NHS England has identified a number of obstacles to switching, including: missing financial incentives for providers and lack of agreement over a switching strategy; lack of staff resources or time, different levels of engagement by different specialties; and supply chain issues.
To address these issues and support ‘best-value prescribing’, the UK has adopted:
*New procurement tactics. In preparation for Humira’s patent expiration, NHS England followed a product-specific procurement process designed to ensure the plurality of supply and the best price. Importantly, the tender awards access, not necessarily sales
*An extensive engagement strategy. This includes materials for patients to support them in their medication choice, data packs for each region, regional Web-Exs, and publishing performance information
*Incentives for providers. NHS is open to using appropriate financial arrangements, such as gainshare agreements, to incentivise providers in early adoption
*Regional coordination and support. The NHS believes that patients, prescribers, care providers, commissioners and oversight bodies must collaborate to realise the savings from biosimilars. The four RMOCs are to provide advice on the optimal use of medicines to reduce variation across the country
NHS Improvement is also supporting the increased uptake of biosimilar medicines its Top Ten Medicines Dashboard (launched in July 2017), which enables NHS acute trusts to review their potential savings opportunities for an initial group of ten drugs, three of which are biosimilar products.
Biosimilar market access strategies
Originator companies have three basic options for defending against biosimilar competition, each of which suggests a counter biosimilar strategy (see Table 2).
Learnings from ex-UK markets
Norway and Denmark, where the uptake of biosimilars has surpassed 80% of the market, serve as resources for lessons learned. Highlights of their experience include:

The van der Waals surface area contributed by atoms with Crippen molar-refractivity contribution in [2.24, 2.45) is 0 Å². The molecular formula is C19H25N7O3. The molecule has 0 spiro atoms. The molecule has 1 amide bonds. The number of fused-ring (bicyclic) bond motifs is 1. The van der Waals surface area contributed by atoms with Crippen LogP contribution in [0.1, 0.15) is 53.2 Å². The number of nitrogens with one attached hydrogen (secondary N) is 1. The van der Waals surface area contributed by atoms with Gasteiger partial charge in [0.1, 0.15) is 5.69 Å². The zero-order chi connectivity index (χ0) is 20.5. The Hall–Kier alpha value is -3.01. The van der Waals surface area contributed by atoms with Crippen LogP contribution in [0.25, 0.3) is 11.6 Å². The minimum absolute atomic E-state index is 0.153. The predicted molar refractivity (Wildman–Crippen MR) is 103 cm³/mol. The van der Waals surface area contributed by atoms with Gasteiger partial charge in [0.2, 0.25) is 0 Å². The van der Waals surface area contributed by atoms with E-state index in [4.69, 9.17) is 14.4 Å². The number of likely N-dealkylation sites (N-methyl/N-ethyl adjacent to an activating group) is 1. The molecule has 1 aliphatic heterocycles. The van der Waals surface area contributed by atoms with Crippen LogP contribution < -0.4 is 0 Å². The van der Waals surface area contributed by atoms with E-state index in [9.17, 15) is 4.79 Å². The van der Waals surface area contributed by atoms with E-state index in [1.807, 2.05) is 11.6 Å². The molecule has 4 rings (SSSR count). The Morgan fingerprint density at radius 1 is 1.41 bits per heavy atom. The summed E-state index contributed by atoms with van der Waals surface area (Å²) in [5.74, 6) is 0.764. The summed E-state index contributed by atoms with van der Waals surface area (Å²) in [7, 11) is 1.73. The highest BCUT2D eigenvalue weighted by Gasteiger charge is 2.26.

*No unexpected issues have been discovered after more than a decade
*Uptake is stimulated by the drug authority’s support for switching, strong financial incentives for providers, strong management involvement in purchase and delivery agreements, and multi-stakeholder engagement and transparency; and
*One national tender where the winner takes all yields a better cost reduction than negotiations with the original manufacturer.
In the UK, the Medicines and Healthcare products Regulatory Agency (MHRA) has not published its position on interchangeability, nor is automatic substitution of a biosimilar for an originator permitted. Also, NHS tenders are coordinated nationally with the resultant frameworks delivered to four regions. There is a national framework tender for adalimumab with the aim of awarding access (not necessarily sales) in 11 regions in England.
To promote biosimilar adoption further, the UK will need to optimise clinical, utilisation and cost data collection. There is also a clear need to educate stakeholders and promote success stories, as well as foster collaboration among stakeholders at the national and regional levels and monitor Clinical Commissioning Groups’ performance on driving uptake.
As biosimilars expand the market, existing health policies and initiatives will need to be tailored by therapeutic area to ensure sustainability and a favourable budget impact.